What is the feeling that the brand is selling? Confidence? Belonging? Love?
How do they sell a feeling? Choice of model, location, action, look, etc.
Why do they sell these feelings to girls? Is it the same feelings that they sell to boys?
Lastly, never shop without eating protein and hydrating first. While back-to-school shopping can be filled with the promise of a “new you”, it carries the converse as well, your insecurities and fears. Prepare for any in-person shopping trip the way you would for an athletic event: training and preparation, followed by rest and a good meal.
As someone who leans towards modesty without having a religious reason behind it, as my Jewish & Muslim friends do, I often find myself struggling to explain to my 11yo why I don’t want her to wear short-shorts, cropped tops, sheer blouses, and leggings. It’s not that I don’t want others to view her as body as sexy, but that I want her to know that she can & should feel good about her body without showing so much of it as others want her to. I love my body despite its many sags, scars, size, etc. I enjoy sharing my shape — I love a snug shirt that emphasizes my ample bosom or capris that show off my shins. I feel sexy & comfortable in my own skin, but I like to keep most of my skin private. And leggings, to me, are too much like a second skin.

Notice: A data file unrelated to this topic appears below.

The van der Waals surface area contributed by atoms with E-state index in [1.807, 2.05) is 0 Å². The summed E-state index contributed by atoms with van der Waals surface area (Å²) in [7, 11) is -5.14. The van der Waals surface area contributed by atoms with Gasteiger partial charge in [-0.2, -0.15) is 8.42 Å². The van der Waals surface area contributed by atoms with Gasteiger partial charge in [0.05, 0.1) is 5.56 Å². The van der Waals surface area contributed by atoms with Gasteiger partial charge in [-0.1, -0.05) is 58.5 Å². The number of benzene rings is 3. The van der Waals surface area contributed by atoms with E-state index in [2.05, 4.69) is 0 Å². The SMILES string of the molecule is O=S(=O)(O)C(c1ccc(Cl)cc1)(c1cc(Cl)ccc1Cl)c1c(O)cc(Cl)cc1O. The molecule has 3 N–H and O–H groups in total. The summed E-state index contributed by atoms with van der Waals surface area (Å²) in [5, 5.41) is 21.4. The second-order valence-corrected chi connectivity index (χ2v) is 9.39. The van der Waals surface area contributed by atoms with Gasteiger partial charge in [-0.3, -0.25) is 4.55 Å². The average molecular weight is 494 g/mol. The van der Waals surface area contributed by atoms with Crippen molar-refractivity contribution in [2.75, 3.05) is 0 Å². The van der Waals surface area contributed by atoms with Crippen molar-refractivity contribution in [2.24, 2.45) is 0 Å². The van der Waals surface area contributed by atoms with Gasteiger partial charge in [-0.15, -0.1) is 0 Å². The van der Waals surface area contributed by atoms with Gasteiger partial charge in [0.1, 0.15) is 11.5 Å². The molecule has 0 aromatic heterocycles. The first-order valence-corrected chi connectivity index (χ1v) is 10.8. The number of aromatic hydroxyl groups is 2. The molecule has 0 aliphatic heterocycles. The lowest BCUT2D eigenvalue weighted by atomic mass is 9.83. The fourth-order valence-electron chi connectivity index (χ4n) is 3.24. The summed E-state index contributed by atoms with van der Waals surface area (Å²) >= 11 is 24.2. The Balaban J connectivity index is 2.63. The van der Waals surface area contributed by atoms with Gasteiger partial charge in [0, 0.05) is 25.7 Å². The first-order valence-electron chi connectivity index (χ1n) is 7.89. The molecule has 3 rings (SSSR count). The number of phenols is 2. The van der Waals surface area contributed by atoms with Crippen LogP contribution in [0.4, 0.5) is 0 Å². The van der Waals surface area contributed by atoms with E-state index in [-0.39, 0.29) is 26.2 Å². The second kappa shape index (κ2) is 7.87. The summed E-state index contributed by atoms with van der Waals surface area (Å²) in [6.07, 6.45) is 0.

This is a wonderful article Simone. It’s often strange that moms feel awkward about setting guidelines for their daughters. The reality is our girls are looking for our feedback. In the fitting room I hardly say no to allowing my girls to try on anything. Sometimes that’s the best way to show them something is inappropriate or uncomfortable. I’d like to comment about the yoga pant issue. All yoga pants and leggings are not created equal (too thin) and some girls don’t wear shirts that are long enough to cover their belly. I think this is an issue of self respect, not women’s rights. I think schools should have the right to set dress codes. I believe they are using the language “distracting” because it is “distracting” if you are a teenage boy and we are not doing our girls any favors if we pretend otherwise. Now on the flip side I do agree that boys should have rules as well. No sleeveless shirts or underwear showing. School should be a place where respect is practiced. Happy Back to School everyone!